Comparing Net Stocks to Tulips

Cramer looks at three facts behind this so-called lunacy.
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Why do people like the Net? What is behind the so-called lunacy? Why are these stocks not tulip bulbs???

Three quick facts blew me away in the past 24 hours.

Yahoo!

(YHOO)

only hired 117 people last quarter. There are only 920 people who work there. That's an extremely slow pace of hiring vs. the revenue ramp. That means the dream scenario, the rapid increase of revs without a pickup in expenses, could be occurring. That means that profitability could be far more explosive than, say, a television network, where expenses are way too variable and revenues just don't grow as fast. If you can keep your table of employment low and your revs high, you can have gross margins that will be the envy of every industry.

(A word on this. I am long Yahoo! So, you can argue that I am just talking my position on this or anything else I am long. To which I say, hey, the employment numbers and revs are publicly available. My conclusions might not be, but that's why I disclose.)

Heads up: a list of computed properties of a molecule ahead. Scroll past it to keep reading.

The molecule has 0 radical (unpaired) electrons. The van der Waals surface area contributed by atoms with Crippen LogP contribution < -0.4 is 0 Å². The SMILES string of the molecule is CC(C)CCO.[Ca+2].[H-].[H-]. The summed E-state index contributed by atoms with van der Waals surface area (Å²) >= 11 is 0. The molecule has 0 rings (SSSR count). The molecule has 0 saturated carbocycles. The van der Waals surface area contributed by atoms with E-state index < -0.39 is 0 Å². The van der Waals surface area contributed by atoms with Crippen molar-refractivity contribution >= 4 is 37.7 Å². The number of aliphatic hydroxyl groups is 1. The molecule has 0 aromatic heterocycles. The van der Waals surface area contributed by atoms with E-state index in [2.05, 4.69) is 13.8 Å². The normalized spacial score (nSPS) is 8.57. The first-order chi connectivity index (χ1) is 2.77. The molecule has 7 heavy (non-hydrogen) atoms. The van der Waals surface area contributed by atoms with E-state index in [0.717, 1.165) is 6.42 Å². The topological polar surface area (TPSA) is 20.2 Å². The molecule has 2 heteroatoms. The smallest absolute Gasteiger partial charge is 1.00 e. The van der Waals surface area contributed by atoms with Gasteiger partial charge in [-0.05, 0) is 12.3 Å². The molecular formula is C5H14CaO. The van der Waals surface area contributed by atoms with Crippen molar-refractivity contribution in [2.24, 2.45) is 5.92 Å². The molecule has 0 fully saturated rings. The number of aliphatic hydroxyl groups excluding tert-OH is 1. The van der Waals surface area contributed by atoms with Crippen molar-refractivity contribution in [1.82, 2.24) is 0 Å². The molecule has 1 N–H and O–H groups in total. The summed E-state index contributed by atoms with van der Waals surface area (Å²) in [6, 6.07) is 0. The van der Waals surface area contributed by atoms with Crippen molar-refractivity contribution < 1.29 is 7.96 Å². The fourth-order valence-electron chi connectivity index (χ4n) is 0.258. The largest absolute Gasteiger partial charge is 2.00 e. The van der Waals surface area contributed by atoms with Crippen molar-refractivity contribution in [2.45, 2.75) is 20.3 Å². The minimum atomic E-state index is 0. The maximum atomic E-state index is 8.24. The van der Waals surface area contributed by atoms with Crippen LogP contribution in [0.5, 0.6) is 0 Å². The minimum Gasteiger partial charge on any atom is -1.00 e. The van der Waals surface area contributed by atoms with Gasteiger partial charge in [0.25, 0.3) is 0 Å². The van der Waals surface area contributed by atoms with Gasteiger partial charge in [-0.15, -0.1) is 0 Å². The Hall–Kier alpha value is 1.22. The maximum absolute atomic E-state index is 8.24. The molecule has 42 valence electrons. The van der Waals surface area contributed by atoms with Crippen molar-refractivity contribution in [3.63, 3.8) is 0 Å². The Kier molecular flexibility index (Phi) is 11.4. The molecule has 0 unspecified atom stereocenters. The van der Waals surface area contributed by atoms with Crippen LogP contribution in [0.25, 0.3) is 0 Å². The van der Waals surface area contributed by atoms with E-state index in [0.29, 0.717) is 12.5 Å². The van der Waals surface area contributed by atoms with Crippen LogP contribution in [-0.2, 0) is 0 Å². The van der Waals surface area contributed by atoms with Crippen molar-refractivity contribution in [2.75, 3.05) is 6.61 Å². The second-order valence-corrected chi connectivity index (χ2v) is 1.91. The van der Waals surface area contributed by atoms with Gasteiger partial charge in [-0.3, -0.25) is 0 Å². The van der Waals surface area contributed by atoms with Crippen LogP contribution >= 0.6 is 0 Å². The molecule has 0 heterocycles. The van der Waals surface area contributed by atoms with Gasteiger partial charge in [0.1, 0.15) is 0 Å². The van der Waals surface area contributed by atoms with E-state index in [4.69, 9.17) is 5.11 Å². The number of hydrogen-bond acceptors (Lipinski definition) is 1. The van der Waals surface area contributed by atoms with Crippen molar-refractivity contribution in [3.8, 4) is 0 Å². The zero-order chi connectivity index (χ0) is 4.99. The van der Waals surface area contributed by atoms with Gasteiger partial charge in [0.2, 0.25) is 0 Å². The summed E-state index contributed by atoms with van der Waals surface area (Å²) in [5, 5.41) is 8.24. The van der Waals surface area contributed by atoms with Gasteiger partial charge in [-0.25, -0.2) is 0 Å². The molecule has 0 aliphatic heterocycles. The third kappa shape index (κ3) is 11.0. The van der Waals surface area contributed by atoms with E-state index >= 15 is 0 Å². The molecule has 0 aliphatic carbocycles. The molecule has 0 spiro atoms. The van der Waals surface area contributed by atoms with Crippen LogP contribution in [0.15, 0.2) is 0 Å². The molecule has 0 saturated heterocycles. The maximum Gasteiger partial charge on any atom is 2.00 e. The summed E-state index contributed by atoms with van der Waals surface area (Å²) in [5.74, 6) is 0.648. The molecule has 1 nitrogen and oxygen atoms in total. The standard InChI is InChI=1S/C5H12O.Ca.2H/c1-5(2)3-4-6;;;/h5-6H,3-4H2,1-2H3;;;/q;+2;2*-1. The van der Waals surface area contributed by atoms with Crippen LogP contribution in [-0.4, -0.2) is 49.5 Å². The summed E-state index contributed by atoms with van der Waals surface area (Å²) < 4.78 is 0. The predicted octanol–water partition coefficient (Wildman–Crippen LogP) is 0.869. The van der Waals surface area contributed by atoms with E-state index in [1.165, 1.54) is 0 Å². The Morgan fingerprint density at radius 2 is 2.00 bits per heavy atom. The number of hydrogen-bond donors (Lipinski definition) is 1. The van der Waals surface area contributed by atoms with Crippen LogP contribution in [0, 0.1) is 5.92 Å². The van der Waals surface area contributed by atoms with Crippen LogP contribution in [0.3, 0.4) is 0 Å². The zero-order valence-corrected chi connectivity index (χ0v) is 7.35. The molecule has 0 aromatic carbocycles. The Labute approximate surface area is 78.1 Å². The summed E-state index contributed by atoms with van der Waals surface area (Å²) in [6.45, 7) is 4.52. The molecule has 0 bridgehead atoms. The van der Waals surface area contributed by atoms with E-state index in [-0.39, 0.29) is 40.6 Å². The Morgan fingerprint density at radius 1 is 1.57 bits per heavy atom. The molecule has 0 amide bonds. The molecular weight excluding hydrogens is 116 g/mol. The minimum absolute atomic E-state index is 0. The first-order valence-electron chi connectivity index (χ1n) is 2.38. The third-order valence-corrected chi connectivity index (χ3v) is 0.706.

Second, let's talk

eBay

(EBAY) - Get Report

. This company is developing a regional business model that basically takes the place of local classified ads. People are selling cars and lawnmowers on eBay. That's what the bread and butter of dead-tree classifieds are. As an old newspaperman myself, I can tell you that there's big money in classifieds, except for all of those operators and typists that take the stuff down. Oops!!! There goes that expense-control issue again: There are no operators standing by, no hundreds of typists to take the classifieds down. You the consumer do it.

Finally, you are

Lands' End

(LE) - Get Report

. You have too much inventory. You got to move it. What do you do? You go on eBay and enter the goods. They get sold. No extra cost. It's happening -- right now.

Who could have thought about this a year ago?

Contrast this with tulips: They look like onions but don't taste as good. They come up once a year. They look nice. Slow-growth biz.

James J. Cramer is manager of a hedge fund and co-founder of TheStreet.com. At time of publication, his fund was long Yahoo! and eBay, although positions can change at any time. Under no circumstances does the information in this column represent a recommendation to buy or sell stocks. Cramer's writings provide insights into the dynamics of money management and are not a solicitation for transactions. While he cannot provide investment advice or recommendations, he invites you to comment on his column at

letters@thestreet.com.